Taking on from this example, the author succinctly brings focus to the politics of RSS to Dalits. The approach of RSS, as the book outlines, has been characterized by convenience and cooption. Dalits have been historically brutally victimized by the caste system which derived legitimacy from works like Manusmriti. While Mahatma Phule and Ambedkar led struggles for equality and emancipation of Dalits from the exploitation and violence against the Dalits in the form of Chavadar talab movement (equal access of Dalits to public drinking water), Kalaram Mandir agitation (equal access of Dalits to places of worship) and burning of the Manusmriti, the RSS never participated or supported these movements. In fact, the struggles for assertion for equality by Dalits had a role in the formation of RSS which consisted of men from upper caste. The author explains that in spite of this polarity, RSS has been co-opting the Dalits to present a ‘united’ face of Hinduism. Samajik Samrasta Manch was an organization founded by the RSS in order to co-opt the Dalits by creating a smoke screen of inclusion. However, the intention of Hindutva politics is not to question the existing social order or eliminate the ‘graded hierarchy’ as was worked upon by Ambedkar, but to retain the subjugation of Dalits.
There is also an attempt to encourage the Dalits to continue with the same traditional occupations by wrongly glorifying them to preempt any contempt for them or desire for change. Prime Minister Modi had stated that manual scavenging is a spiritual experience (Gatade, 2013). This kind of social engineering results in restricting the Dalits to the social and economic periphery while the privileges and power of the upper castes remain untouched and unhindered. By propounding its idea of integrated humanism, Hindutva preempts opposition and ensures continuation of traditional professions strictly.
The book interestingly points out by referring to the writings of Ambedkar that Savarkar in fact first propounded the two nation theory which was later reiterated by Jinnah. Ambedkar writes that he found the positions of both Jinnah and Savarkar to be very similar and in agreement albeit one difference. While Jinnah demanded partition and formation of India and Pakistan to be occupied by Hindus and Muslims respectively, Savarkar pictured a country where both the communities lived in one undivided country, under one constitution that would accord a predominant position to the Hindus and a subordinate position to the Muslims. By shedding light on this aspect of nationalism as viewed by Savarkar, the book through the lens of Ambedkar’s writings, exposes the inherently discriminatory and supremacist nature of Hindu nationalism which Ambedkar did not uphold. He was alarmed by Hindu nationalism and warned about the dangers posed by the same. In “Must there be Pakistan”, Dr. Ambedkar plainly and without ambiguity states, “if Hindu Raj does become a fact, it will, no doubt, be the greatest calamity for this country. No matter what Hindus say, Hinduism is a menace to liberty, equality and fraternity. On that account it is incompatible with democracy. Hindu Raj must be prevented at any cost.”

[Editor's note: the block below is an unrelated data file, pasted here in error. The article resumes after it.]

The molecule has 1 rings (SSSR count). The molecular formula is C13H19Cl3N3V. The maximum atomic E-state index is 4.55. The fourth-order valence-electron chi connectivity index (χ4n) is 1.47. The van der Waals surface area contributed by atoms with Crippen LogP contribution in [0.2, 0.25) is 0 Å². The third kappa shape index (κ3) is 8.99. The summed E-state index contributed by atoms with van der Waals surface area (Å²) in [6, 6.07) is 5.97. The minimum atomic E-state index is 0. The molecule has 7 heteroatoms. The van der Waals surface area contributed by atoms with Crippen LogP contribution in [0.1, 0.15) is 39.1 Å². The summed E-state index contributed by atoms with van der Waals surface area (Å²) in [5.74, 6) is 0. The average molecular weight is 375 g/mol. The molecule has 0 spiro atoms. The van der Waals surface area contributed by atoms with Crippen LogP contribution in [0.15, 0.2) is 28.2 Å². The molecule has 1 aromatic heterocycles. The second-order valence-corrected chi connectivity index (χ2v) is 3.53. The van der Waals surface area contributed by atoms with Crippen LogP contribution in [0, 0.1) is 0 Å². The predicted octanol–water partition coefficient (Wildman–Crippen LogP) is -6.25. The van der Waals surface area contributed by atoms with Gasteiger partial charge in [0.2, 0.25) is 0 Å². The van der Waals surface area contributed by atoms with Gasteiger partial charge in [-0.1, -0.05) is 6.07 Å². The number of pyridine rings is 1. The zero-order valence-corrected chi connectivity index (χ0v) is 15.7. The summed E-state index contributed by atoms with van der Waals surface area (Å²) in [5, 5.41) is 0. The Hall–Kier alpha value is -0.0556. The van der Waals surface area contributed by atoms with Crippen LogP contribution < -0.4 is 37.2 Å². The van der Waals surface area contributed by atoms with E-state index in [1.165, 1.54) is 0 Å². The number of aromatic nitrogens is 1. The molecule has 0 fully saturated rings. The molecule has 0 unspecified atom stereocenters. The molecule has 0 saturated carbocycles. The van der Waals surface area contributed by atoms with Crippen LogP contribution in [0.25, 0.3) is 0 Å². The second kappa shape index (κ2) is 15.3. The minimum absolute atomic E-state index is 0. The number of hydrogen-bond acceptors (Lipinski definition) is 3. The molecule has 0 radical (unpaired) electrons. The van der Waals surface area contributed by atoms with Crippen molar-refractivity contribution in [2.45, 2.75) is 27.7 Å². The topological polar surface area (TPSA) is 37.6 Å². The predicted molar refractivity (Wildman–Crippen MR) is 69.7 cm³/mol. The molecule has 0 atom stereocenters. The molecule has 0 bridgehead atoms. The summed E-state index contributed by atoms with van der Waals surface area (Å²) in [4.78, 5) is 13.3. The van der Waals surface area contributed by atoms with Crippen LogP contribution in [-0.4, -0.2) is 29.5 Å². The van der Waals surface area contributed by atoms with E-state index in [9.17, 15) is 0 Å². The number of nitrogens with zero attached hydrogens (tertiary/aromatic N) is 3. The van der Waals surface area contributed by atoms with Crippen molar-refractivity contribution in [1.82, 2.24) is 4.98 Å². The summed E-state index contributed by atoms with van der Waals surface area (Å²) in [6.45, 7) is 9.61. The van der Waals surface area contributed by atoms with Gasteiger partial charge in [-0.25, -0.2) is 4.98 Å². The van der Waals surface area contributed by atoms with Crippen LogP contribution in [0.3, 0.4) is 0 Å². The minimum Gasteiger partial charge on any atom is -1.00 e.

This book is significant contribution on a number of counts. The book by studying the different writings of Ambedkar has countered the claims of the Hindutva forces about its proximity to Ambedkar and his views. The book meticulously demolishes the falsehood of organizations like RSS which it seeks to strengthen by distorting the message of Ambedkar. The author in a direct manner outlines the fundamentally irreconcilable visions that Ambedkar and RSS nurture for Dalits and other groups. Overall, it helps the reader in understanding Ambedkar better in a very easy fluid way with the help of his own quotes and weaving a compelling narrative of the context which is marked by the appropriation of Ambedkar by the Hindutva forces which pose formidable challenge to democracy and equality as Ambedkar saw them.
Source : Secular Perspective December 1-15, 2016